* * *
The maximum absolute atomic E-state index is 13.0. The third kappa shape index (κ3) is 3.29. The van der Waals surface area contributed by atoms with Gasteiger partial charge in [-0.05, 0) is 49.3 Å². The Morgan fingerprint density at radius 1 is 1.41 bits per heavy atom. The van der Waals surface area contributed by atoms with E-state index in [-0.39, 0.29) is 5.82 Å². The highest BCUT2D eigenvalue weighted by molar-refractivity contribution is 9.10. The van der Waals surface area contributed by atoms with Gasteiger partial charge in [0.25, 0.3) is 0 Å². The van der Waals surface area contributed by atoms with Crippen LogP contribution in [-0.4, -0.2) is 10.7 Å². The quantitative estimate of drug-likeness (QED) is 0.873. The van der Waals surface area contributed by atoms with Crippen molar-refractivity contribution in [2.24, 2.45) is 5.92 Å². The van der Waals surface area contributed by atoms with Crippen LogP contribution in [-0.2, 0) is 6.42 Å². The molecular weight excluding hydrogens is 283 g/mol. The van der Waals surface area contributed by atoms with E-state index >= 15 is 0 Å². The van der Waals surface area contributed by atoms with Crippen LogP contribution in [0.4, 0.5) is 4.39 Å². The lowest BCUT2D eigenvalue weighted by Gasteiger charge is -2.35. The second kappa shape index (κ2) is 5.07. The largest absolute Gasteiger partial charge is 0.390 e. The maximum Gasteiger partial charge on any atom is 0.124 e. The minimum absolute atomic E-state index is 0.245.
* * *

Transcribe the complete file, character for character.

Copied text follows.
The maximum absolute atomic E-state index is 13.0. The third kappa shape index (κ3) is 3.29. The van der Waals surface area contributed by atoms with Gasteiger partial charge in [-0.05, 0) is 49.3 Å². The Morgan fingerprint density at radius 1 is 1.41 bits per heavy atom. The van der Waals surface area contributed by atoms with E-state index in [-0.39, 0.29) is 5.82 Å². The highest BCUT2D eigenvalue weighted by molar-refractivity contribution is 9.10. The van der Waals surface area contributed by atoms with Gasteiger partial charge in [0.25, 0.3) is 0 Å². The van der Waals surface area contributed by atoms with Crippen LogP contribution in [-0.4, -0.2) is 10.7 Å². The quantitative estimate of drug-likeness (QED) is 0.873. The van der Waals surface area contributed by atoms with Crippen molar-refractivity contribution in [2.24, 2.45) is 5.92 Å². The van der Waals surface area contributed by atoms with Crippen LogP contribution in [-0.2, 0) is 6.42 Å². The molecular weight excluding hydrogens is 283 g/mol. The van der Waals surface area contributed by atoms with E-state index >= 15 is 0 Å². The van der Waals surface area contributed by atoms with Crippen LogP contribution in [0.4, 0.5) is 4.39 Å². The lowest BCUT2D eigenvalue weighted by Gasteiger charge is -2.35. The second kappa shape index (κ2) is 5.07. The largest absolute Gasteiger partial charge is 0.390 e. The maximum Gasteiger partial charge on any atom is 0.124 e. The minimum absolute atomic E-state index is 0.245.